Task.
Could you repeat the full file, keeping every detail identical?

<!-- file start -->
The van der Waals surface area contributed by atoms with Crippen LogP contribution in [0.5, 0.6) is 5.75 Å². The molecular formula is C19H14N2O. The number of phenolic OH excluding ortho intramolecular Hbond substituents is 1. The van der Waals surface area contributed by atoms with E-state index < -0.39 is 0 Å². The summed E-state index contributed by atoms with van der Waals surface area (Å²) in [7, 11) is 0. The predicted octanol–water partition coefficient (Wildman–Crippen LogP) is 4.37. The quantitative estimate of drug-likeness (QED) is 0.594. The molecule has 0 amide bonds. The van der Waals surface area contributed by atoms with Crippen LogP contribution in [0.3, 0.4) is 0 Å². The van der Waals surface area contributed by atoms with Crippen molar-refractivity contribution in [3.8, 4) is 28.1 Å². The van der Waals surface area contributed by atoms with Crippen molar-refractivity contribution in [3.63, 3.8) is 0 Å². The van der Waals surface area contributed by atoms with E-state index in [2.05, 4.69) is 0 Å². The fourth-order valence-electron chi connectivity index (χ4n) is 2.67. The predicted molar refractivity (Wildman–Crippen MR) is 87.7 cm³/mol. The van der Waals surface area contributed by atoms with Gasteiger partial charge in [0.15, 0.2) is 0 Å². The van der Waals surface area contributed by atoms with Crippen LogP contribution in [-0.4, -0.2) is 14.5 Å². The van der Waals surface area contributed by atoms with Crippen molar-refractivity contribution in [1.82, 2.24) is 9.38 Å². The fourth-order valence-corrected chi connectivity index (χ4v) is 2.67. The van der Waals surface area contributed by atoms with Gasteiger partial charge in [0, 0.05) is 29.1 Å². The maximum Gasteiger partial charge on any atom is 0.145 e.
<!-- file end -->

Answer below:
The van der Waals surface area contributed by atoms with Crippen LogP contribution in [0.5, 0.6) is 5.75 Å². The molecular formula is C19H14N2O. The number of phenolic OH excluding ortho intramolecular Hbond substituents is 1. The van der Waals surface area contributed by atoms with E-state index < -0.39 is 0 Å². The summed E-state index contributed by atoms with van der Waals surface area (Å²) in [7, 11) is 0. The predicted octanol–water partition coefficient (Wildman–Crippen LogP) is 4.37. The quantitative estimate of drug-likeness (QED) is 0.594. The molecule has 0 amide bonds. The van der Waals surface area contributed by atoms with Crippen LogP contribution in [0.3, 0.4) is 0 Å². The van der Waals surface area contributed by atoms with Crippen molar-refractivity contribution in [3.8, 4) is 28.1 Å². The van der Waals surface area contributed by atoms with Crippen molar-refractivity contribution in [3.63, 3.8) is 0 Å². The van der Waals surface area contributed by atoms with E-state index in [2.05, 4.69) is 0 Å². The fourth-order valence-electron chi connectivity index (χ4n) is 2.67. The predicted molar refractivity (Wildman–Crippen MR) is 87.7 cm³/mol. The van der Waals surface area contributed by atoms with Gasteiger partial charge in [0.15, 0.2) is 0 Å². The van der Waals surface area contributed by atoms with Crippen LogP contribution in [-0.4, -0.2) is 14.5 Å². The van der Waals surface area contributed by atoms with Crippen molar-refractivity contribution in [1.82, 2.24) is 9.38 Å². The fourth-order valence-corrected chi connectivity index (χ4v) is 2.67. The van der Waals surface area contributed by atoms with Gasteiger partial charge in [0, 0.05) is 29.1 Å². The maximum Gasteiger partial charge on any atom is 0.145 e.